Denial rates can vary widely within individual states. In Georgia, for example, Aetna's denial rate is 15% compared with 47% for Kaiser Permanente and 67% for John Alden Life Insurance. Also, the same insurer can have vastly different denial rates in different states. For example, Kaiser Permanente denied 32% of applications in Maryland but 17% in Colorado. (Kaiser Health News is not affiliated with Kaiser Permanente.)
James Larreta-Moylan, director of individual and family plans for Oakland-based Kaiser Permanente, said the denial rates vary because of the different types of plans sold, and the age and health conditions of applicants in different markets. He said denial rates can be higher in some markets where sicker patients apply for plans with richer benefits. Medical underwriting, or reviewing an applicant's health status, "is an unfortunate reality of today's market," he said.
Mike Cantone, 27, of Orlando, was denied a health insurance policy last year by UnitedHealthcare, which considered him a risk because a doctor used a monitor to test his heart for a few days in 2007. No problems were detected, he said. "I was shocked and frustrated," said Cantone, a political director for a community organization. He is still uninsured.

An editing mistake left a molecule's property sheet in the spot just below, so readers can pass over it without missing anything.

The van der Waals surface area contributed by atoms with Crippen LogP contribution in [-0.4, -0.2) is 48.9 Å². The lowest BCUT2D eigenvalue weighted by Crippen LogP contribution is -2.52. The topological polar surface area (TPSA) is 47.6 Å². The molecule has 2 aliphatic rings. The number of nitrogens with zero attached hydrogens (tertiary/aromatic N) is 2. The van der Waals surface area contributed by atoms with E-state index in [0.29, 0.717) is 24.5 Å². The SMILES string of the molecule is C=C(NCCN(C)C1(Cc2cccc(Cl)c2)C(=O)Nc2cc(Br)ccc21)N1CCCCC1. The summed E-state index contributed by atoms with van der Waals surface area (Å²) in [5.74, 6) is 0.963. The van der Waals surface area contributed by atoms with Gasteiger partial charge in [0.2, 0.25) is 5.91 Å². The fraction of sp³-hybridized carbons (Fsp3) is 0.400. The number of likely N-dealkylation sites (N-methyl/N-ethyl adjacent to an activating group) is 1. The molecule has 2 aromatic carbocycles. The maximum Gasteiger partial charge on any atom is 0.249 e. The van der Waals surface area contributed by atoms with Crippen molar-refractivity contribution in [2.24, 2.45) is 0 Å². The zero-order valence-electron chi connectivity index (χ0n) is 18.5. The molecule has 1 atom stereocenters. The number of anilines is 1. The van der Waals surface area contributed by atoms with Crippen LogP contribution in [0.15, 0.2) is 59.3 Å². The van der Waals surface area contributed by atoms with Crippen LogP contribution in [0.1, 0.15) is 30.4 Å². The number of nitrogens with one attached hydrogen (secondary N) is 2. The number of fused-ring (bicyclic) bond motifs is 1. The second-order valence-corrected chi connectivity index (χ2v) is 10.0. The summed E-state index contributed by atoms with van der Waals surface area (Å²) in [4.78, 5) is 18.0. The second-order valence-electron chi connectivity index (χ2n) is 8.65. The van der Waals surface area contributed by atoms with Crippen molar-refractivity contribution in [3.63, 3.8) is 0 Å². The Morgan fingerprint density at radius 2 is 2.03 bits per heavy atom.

Denial rates of 70% and 53%
Two companies consistently had the highest denial rates — John Alden Life Insurance and Time Insurance, both owned by Milwaukee-based Assurant Health. In nearly every market surveyed, their denial rates were at least twice the rate of competing insurers. For example, in Tennessee, John Alden turned down 70% of applicants and Time, one of the biggest individual insurers in the country, rejected 53%.
Assurant spokeswoman Heather McAvoy said her company offers alternative plans when applicants are rejected due to health status. These can include policies that require consumers to pay extra to cover a pre-existing medical condition. "Unfortunately, when consumers accept the alternative coverage — and are, in fact, insured with Assurant Health — they are classified as a 'denial' under the HHS criteria," she said.
AHIP, the trade group, says the federal data on coverage denials are misleading because they do not include people rejected for one plan but offered another. The data also include denials involving applicants who don't live in the plan's coverage area.
The Department of Health and Human Services acknowledged AHIP's arguments but said it was important for the data to reflect when people can't get the specific policies they apply for. The department said most of the denials are the result of medical underwriting.